1920

The Origins of a Great Club

Newcastle West Rugby Football Club was founded in the winter of 1924/25. The country was settling down after the trauma of the War of Independence and the Civil War, and young people were looking around for entertainment and enjoyment. In Newcastle West, a few of the local enthusiasts called a meeting in Raymond K. Sheehy’s newspaper shop in Bridge Street, and a rugby club was formed. Some of those present at that first meeting were Jim and Mick Phelan, Tom Donnellan, Tommy Atkins, Larry Curtin, Jack Ambrose, Con Roche and Michael A. Byrnes. Con Roche of Ballymackessy, who had learnt his rugby at Clongowes, was appointed Captain and Tommy Atkins, Secretary and Treasurer.

Only a few matches were played the first season, but in the following season, 1925/26, the club played a full season of matches. Most of the early games were lost, but the enthusiasm and potential were there, and in November 1925, the Limerick Leader described the team as ‘a brawny collection of men, but requiring practice to become formidable in their strength’, and in December added, ‘Newcastle West are making wonderful progress and next year will be a formidable team’. The team used to train in Mulcahy’s field – now Dooleys in Bishop Street – but matches were played in Brouders field. Meetings were held in Ryan’s Hotel, now the Central.

In 1925, Garryowen F. C. presented a cup known as ‘The Garryowen Cup’ for competition by North Munster junior teams. Newcastle West were in the inaugural competition in the 1925/26 season, which was played on a league basis. Con Roche continued as captain of the team in 1925/26. Mick Phelan captained the team in the 1926/27 season and steady progress was made. Robert Cussen was appointed President.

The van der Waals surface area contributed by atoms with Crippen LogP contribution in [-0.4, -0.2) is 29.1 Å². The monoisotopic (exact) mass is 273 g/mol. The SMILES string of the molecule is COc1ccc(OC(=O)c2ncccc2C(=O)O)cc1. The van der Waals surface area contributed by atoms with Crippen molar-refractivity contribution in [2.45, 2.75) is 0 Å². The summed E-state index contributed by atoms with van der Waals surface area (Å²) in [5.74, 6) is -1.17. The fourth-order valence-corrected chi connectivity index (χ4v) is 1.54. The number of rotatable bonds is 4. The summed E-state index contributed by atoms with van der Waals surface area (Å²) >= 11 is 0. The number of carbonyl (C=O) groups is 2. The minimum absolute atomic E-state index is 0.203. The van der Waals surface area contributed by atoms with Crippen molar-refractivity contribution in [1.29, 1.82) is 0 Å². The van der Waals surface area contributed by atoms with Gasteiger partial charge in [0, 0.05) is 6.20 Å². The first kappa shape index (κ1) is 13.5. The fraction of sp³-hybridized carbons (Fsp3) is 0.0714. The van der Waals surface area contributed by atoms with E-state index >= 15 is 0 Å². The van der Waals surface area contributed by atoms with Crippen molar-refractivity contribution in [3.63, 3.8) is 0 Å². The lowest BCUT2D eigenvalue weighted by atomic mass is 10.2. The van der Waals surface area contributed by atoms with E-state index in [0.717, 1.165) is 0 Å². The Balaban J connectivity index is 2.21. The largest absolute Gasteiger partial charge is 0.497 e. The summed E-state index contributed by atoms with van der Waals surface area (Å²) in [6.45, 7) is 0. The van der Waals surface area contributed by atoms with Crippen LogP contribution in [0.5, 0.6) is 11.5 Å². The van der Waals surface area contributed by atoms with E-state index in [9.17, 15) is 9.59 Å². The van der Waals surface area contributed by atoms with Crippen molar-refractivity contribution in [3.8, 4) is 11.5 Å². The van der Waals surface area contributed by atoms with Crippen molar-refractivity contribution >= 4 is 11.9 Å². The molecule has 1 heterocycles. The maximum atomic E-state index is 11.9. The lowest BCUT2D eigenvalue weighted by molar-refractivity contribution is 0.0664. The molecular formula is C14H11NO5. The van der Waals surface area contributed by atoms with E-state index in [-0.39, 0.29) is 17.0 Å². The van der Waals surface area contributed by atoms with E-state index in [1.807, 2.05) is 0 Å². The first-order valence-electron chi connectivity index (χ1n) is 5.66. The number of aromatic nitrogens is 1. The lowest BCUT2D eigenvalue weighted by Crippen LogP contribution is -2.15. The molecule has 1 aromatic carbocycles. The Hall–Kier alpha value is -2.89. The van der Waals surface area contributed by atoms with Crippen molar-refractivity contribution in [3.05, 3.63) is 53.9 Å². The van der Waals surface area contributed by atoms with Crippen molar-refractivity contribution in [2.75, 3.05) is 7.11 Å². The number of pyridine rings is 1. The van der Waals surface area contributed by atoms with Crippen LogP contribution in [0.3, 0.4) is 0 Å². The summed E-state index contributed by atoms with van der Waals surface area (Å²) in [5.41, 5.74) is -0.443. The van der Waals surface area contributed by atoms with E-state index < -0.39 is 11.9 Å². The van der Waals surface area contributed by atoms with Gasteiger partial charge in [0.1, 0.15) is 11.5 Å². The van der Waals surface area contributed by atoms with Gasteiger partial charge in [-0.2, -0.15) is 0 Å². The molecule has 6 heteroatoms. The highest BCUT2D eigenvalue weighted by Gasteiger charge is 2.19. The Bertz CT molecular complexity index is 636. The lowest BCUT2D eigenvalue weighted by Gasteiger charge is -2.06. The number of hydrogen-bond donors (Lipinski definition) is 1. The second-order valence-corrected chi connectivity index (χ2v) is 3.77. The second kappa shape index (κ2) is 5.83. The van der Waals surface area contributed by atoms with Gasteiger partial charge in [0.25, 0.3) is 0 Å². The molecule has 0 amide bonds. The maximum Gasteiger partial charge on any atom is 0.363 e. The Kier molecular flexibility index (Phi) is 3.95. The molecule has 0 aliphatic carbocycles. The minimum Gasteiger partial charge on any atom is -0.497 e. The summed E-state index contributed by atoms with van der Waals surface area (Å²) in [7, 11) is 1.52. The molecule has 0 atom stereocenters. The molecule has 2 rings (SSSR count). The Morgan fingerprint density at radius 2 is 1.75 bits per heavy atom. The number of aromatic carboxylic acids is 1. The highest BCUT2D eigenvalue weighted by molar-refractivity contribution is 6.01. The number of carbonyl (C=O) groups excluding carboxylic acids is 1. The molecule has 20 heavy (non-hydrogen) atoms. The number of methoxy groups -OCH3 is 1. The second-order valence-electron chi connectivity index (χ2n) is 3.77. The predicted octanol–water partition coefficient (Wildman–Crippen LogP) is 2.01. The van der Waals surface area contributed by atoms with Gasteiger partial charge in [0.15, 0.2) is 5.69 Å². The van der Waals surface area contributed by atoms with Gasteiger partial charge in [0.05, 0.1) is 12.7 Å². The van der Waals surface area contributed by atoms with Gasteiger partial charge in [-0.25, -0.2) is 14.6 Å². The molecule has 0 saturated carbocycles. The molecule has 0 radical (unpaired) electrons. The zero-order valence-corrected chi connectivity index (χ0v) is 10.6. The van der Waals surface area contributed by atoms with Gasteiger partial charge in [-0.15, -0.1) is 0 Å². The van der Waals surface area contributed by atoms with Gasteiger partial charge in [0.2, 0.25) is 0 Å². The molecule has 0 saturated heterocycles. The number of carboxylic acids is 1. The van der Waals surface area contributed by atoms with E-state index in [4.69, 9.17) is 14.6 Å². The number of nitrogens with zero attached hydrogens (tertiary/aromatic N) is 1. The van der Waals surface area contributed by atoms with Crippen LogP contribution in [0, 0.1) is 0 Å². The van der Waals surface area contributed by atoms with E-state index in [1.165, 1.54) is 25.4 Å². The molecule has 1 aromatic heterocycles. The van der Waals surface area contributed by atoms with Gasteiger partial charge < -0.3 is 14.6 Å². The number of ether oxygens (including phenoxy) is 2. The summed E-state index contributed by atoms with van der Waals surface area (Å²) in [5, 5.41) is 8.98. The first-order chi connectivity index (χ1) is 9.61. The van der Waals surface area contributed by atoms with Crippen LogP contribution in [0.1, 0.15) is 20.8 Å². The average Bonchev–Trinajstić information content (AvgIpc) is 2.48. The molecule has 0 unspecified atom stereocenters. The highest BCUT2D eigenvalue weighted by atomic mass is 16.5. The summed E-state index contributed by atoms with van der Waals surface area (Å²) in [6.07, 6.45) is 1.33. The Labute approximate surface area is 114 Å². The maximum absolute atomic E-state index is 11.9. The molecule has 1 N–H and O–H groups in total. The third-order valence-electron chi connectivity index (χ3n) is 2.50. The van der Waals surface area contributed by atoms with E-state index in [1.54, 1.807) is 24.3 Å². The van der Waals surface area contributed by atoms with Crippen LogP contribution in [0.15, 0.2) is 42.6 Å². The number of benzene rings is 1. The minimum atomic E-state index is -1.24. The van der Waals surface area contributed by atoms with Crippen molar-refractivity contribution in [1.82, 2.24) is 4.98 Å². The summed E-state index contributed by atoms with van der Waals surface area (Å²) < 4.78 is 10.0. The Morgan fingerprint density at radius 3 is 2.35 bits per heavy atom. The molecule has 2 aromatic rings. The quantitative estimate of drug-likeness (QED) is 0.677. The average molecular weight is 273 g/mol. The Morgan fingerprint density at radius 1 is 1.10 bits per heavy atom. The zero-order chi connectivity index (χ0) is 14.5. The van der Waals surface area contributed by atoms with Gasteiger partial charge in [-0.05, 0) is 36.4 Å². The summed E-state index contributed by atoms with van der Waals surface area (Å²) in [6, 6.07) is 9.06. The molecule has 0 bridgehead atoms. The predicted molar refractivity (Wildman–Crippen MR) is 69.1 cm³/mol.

However, 1927/28 marked the beginning of the golden age of Newcastle West rugby and for the next five seasons the club fielded teams which could have given any senior club in the country a match.  R. J. Cussen captained the team in ’27/28. He had learnt his rugby in Blackrock College and played for several seasons with the brilliant Trinity College teams of the early 20′s, and captained Trinity in the 26/27 season. He also played senior rugby with Bohemians in the 27/28 season and played for Munster against Ulster, in November 1927, the first time Ulster played in Cork. There were several other senior players on the team: Mick Cussen and Mossie Dee were playing with Trinity, and Johnny Culhane, Davey O’Callaghan, Mick Beary and Jerome Mullane were with Bohemians. Jerome Mullane, a tremendously strong, lively and industrious forward in the first up first down era, had also learnt his rugby in Blackrock College, played with U. C. C. in 25/26 and was on the Munster team from 26/27 on. He won two Irish caps, his first against Wales in Cardiff in March 1928, when Ireland won 13 – 10, and his second against France, the following year in Paris, when Ireland won 6 – 0.

Newcastle West went through the 27/28 season unbeaten and finished on a high note, by winning the Garryowen Cup. After coming through their section of the league, they beat Fethard 9 – 4 in the semi-final, and on the 15th April 1928, at the Markets Field, they beat Ennis 11 – 0, in the final. The Limerick Leader described the final as ‘a rattling good game with football of a really high standard’. The cup was displayed in the window of O’Shaughnessy’s in Bridge Street, and there was much rejoicing in the town.